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Wind farm may be located north of Osage  

What is the latest renewable energy project about to get underway in Mitchell County?

The answer (my friend) is blowin’ In the wind.

A local man who wishes to remain anonymous at this time is currently developing a 20-megawatt wind farm that will be located just a few miles north of Osage.

The project, already a year and a half in the making, is tentatively being called the “Cedar River Wind Farm.” The $30 million operation would consist of eight 2.5-megawatt wind turbines which would interconnect with an Alliant Energy 69,000-volt transmission line at the Kirkwood Avenue substation at Osage.

The most important part of the new wind farm proposal, however, is the fact that it will be a “community-based wind farm.” It other words, it will be locally owned and locally financed.

Farmers who have turbines located on their land can be part-owners of the project, and if all goes as planned, investment opportunities will become available to all local residents.

“The exciting part about this project is the ability to keep the profits local,” said Mitchell County Economic Development Director Brenda Dryer, who is assisting with the project. “Most of the wind farms in Iowa are not locally-owned. The profits from the electricity they generate are sent out of town. The only money that is made locally is the money the farmer gets from leasing the land.”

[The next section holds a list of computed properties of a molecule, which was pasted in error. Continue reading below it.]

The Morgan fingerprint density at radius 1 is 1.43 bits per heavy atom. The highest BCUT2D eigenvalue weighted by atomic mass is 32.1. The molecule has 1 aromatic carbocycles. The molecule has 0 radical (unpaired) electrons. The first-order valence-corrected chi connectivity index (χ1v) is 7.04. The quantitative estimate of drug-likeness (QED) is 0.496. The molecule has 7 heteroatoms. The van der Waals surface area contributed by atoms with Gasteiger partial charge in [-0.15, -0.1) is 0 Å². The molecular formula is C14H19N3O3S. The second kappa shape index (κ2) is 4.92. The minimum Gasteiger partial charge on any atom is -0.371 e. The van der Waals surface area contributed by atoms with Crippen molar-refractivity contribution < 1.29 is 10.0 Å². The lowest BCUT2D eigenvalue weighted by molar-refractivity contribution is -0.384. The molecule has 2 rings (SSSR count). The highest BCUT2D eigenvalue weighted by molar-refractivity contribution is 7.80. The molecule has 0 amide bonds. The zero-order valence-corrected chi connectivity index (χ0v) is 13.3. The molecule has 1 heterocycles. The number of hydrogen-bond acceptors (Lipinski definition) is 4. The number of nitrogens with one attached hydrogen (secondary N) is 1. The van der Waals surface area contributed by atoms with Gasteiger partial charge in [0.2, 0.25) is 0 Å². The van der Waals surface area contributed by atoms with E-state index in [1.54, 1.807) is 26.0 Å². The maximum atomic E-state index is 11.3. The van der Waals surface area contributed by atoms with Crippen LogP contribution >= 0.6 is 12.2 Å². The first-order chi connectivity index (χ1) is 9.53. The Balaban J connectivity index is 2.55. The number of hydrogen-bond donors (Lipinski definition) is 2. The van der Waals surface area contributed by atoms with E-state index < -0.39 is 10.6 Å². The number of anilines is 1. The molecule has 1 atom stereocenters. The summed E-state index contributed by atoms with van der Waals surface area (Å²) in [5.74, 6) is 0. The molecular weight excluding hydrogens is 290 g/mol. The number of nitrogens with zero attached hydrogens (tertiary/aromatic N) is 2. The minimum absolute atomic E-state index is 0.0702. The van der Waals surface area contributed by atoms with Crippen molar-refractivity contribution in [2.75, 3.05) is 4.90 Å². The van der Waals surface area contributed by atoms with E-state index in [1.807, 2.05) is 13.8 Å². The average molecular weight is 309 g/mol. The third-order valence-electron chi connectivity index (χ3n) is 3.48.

For example, Dryer points out that the wind farm near Ventura in North Iowa is owned by a Florida Light and Power Company, and many others in the state are owned by Mid-American Energy. In fact, the Cedar Valley Wind Farm proposed for Mitchell County would be one of two such projects in the entire state that are locally-owned.

With local and state incentives for wind farms, the possibility of a locally-owned operation is more viable than ever, but it will take a lot of support, both at the local and state levels, as well as the federal level.

“Mitchell County is a wind-friendly county,” said Dryer. “There is a tax abatement ordinance in place for such a project.”

At the state and federal levels, legislators continue to offer renewable energy incentives through grants and other means.

“With today’s political atmosphere concerning renewable energy, the possibility of a feasible locally-owned wind farm is strong,” said Dryer. “We hope we can succeed with this exciting project.”

A series of several permits and studies have already been completed behind the scenes for the potential Mitchell County wind farm project, and the next step is to through the regulatory process of the MISO study and present the plan to the Iowa Utilities Board.

“Obtaining green energy in Mitchell County is exciting,” said Mitchell County Supervisor Stan Walk. “Wind generation is making vast improvements in efficiency through design.”

“The Mitchell County Board of Supervisors has studied in the past the possibilty of erecting a windmill out at County Care with the hope of utilizing electricity as a primary heating source, thus reducing our need for 15,000 gallons of L.P. on an annual basis,” he added. “Our board welcomes all new technology and enterprises into the area.”

As far as the Cedar River Wind Farm, signs of the ongoing project are already in the works with a 60-foot wind-tower monitor (to measure the average wind-speeds) up and operating on Kirwood Avenue, just a few miles south of the KIMT television transmitter tower.

For more information on the project, contact Brenda Dryer at the Mitchell County Economic Development office in Osage.

–by David Namanny, Press-News Editor

mcpress.com

21 February 2007

This article is the work of the source indicated. Any opinions expressed in it are not necessarily those of National Wind Watch.

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